At Winterfest, artist’s painting becomes a sermon
Now it’s American Airlines’ turn.
Sitting on the tarmac at McGhee Tyson Airport, he and his fellow passengers watch snowflakes fall. Outside, airport employees spray the tiny plane that will take him back to Texas with coat after coat of antifreeze.
The “plane painting” takes about 45 minutes — ample time for Mereness to chat about the events of eight hours earlier, 44 miles away in Gatlinburg. There, as 6,000 sets of eyes watched, he created a spiritual-themed painting during Sunday worship at the conclusion of Winterfest 2012.
Then he did it again, in front of another 6,000 worshipers, during the youth rally’s second service.
Mereness is director of Buffs for Christ, a student ministry for the campus of West Texas A&M University in Canyon, Texas.
For nearly 10 years, he has done “paint talks.” As speakers discuss biblical principles, he creates images that illustrate the lessons.
Winterfest’s coordinator, Dudley Chancey, asked Mereness to illustrate 12 spiritual disciplines highlighted in Richard J. Foster’s book, “Celebration of Discipline: The Path to Spiritual Growth.”
Mereness produced images — a baby’s face representing simplicity, a hand washing a foot for service, an empty plate for fasting — that were converted into large, fabric prints that surrounded the Winterfest stage. As the speakers urged attendees to practice the disciplines, each one had a visual cue.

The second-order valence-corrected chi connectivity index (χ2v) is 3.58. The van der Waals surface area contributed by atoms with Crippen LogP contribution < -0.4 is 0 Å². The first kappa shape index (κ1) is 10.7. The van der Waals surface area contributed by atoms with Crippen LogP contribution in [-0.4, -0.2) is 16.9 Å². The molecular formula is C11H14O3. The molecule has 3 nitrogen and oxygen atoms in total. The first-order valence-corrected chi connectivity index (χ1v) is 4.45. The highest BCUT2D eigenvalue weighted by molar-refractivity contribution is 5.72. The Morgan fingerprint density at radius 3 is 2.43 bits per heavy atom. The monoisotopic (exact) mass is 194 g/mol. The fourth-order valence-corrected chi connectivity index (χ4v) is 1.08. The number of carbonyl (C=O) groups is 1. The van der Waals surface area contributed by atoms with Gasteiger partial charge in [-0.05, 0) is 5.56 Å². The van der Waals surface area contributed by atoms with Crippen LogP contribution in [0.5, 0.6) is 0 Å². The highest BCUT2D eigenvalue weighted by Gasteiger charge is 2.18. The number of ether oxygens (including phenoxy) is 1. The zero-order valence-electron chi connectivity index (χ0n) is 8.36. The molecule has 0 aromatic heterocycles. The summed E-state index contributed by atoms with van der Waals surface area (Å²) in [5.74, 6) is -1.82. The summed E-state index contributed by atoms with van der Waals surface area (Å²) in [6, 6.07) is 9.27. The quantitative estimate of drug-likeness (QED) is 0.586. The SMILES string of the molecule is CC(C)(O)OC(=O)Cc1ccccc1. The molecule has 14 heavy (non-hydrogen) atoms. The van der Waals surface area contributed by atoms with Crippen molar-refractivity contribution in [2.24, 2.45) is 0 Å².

On Sunday, as Colorado minister Patrick Mead wrapped up the study, Mereness created an image of a rose window with 12 petals, representing the disciplines. Using acrylic paint, he added slight images of wheat and grapes.
During the Lord’s Supper, as the youths passed the cardboard holders with small cups of grape juice, a black light hit the painting, revealing an image of Christ holding a broken loaf of bread and a cup.
“Foster uses the analogy that we are like seeds, and the spiritual disciplines are the way God gets us into the ground so that he can grow us into the image of his Son,” Mereness said. “It seems fitting that, as students were learning how to cooperate with God in these ways, they would finish the weekend at the table, meeting with the head and the body while partaking of the bread and the cup.”
George Hankins, a church member from Ohio who attended Winterfest, described it as “an impacting image.”
“The thought of Jesus personally overseeing our communion with him was made into an effective visual,” he said.
Dawn Shipley of Baltimore said, “I actually got tears in my eyes. It made me remember that we are with Christ in communion. I loved it.”
FeedbackIf you ever produce a film of this event, the lessons and the imagery can be shown on a big screen you could touch so many more congregations and youth events. Sounds like a beautiful way to teach young and old alike.Darlene BeelerFarmington Church of ChristFarmington, Arkansas
USAMarch, 20 2012